We have previously highlighted some of the ways in which Dr. King's legacy, particularly as it pertains to issues of militarism and poverty, has already been thoroughly watered down or whitewashed entirely from our national narrative. So too, in pushing back against the appalling misremembering of civil rights history displayed by both Nugent and Ward in their attempts to seize the mantle of the civil rights movement for themselves, we are also resisting their attempts to divorce the history of individuals like Rosa Parks and Dr. King from the deeply principled forms of holistic, radical, nonviolent resistance that they practiced. The development of viable theories and practice of nonviolence, particularly those views articulated by Dr. King using the language and imagery of his own deeply held Christian beliefs, are among the greatest tools of resistance to oppression that have been passed down to us from the civil rights era, and contemporary activists cannot allow conservative elements to disengagement of these tools, and the ends to which they were employed, from the legacy of activists like Rosa Parks and Dr. King.

Consider the harm already perpetrated by conservative politicians on the narrative of Ms. Park's legendary refusal to abandon her seat on that bus in Montgomery. Contrary to the suggestions of conservative ideologues like Bill Frist and Mitch McConnell, Rosa Parks was not a lone, spontaneous actor whose singular show of defiance ignited an otherwise dormant movement. By 1955, the year of Parks' now famous act of civil disobedience, Parks and many other civil rights advocates across the South had been trained in the theory and practice of nonviolence at the Highlander School, a racially integrated movement program in Tennessee which would also help train Dr. King, and Parks herself was helping to train other in nonviolent resistance through the NAACP Youth Council. Parks was deeply involved in the movement for civil rights, and had already participated in many similar acts of civil disobedience. And the byword through which she and many others sought to obtain full recognition of their rights was nonviolence. 

There is obviously another side to the civil rights story as well, or perhaps one of many other sides, which conservative activists have been much more hesitant to claim as analogous to their current resistance to gun law reform: the history of violent resistance to racial oppression. You may notice that Nugent,Ward, and the other uniformly white pundits who have been stumping against gun reform have never yet compared themselves to any historical liberationist movements undertaken by people of color whose tactics included armed struggle and resistance. As Ira Glasser, former executive director of the American Civil Liberties Union, pointed out this week in a letter to the Editor at the New York Times, contemporary advocates against gun reform are engaging in a not-so-subtle whitewashing of our nation's complicated history with gun ownership by framing the concerns of an overwhelmingly white minority of gun owners in terms of the broader rights of all Americans. From Glasser's letter:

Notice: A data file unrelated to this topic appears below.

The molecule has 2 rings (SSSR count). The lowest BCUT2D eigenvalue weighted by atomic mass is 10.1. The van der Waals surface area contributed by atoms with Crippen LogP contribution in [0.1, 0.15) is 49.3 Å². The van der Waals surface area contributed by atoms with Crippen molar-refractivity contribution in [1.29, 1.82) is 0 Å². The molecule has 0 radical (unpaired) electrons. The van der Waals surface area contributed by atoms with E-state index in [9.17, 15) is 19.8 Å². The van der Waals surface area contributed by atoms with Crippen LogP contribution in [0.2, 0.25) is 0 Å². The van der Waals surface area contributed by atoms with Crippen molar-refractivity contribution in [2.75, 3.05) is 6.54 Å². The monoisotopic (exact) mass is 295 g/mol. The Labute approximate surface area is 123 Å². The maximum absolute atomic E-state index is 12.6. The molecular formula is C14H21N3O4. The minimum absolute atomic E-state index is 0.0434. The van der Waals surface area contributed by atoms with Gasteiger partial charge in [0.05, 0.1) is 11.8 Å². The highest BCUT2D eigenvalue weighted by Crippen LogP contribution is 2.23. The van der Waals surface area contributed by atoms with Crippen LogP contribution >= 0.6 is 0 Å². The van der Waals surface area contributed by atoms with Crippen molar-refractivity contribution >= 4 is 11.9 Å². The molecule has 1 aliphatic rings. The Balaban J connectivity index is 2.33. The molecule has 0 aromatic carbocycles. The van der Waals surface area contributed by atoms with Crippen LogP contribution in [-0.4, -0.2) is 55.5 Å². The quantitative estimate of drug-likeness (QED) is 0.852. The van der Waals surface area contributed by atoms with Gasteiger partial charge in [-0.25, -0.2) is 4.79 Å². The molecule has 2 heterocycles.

Imagine what police departments and the F.B.I. would do if these statements were being made by Muslims in response to government harassment — probably gear up to infiltrate and entrap Muslim groups and perhaps even launch murderous raids against them. That is precisely what happened when young Black Panthers brandished arms during the 1960s. Where were the advocates of the Second Amendment then?
The fact is, if firearm proponents like Nugent, Ward, and their ilk were to go down in history for "making a stand" against even the limited, common sense proposals put forward earlier today by President Obama, their stands will probably have a lot more in common with Ruby Ridge and Waco than they will with the Montgomery Bus Boycott.

But as we approach another Martin Luther King, Jr. Day, some remnants of the legacy of Dr. King and the civil rights movement do seem to have endured. Although never commanding as much media attention as their unhinged counterparts who shill for the gun lobby, faith communities - progressive and otherwise - from around the country have emerged at the forefront of the push for reform of our current gun laws. The gun violence working group led by Vice President Biden, which submitted policy proposals to the President ahead of today's press conference, met last week with leaders from Catholic, Protestant, Jewish, Muslim, Sikh, Hindu, and Evangelical and Pentecostal Christian communities, and recent polling has confirmed that a majority of several major faith communities, including Catholics and Evangelical Christians, support for common-sense reforms to gun policy. 

The Sunday after the shooting in Newtown, CT, the Very Rev. Gary Hall, Dean of the National Cathedral, exhorted his congregants on the vital importance of renewed efforts to reform our existing gun laws, saying “As followers of Jesus, we have the moral obligation to stand for and with the victims of violence and to work to end it." Followers of Jesus or not, people of faith or not, we are all called to the table as members of what Dr. King referred to as the Beloved Community - that critical mass of holy human goodness in this world which, once reached, will allow us to stamp out violence and tear down the structures that breed it once and for all.  

This weekend, we are being asked to choose between standing with the tools of war or standing with a man who gave his life in the struggle to see war finally and forever thrown down. You can stand with Ted Nugent and Larry Ward, or you can stand with Dr. King, Rosa Parks, and the host of departed witnesses who devoted their time on this earth to eradicating the violence which plagues it. But Lord knows you cannot stand with both.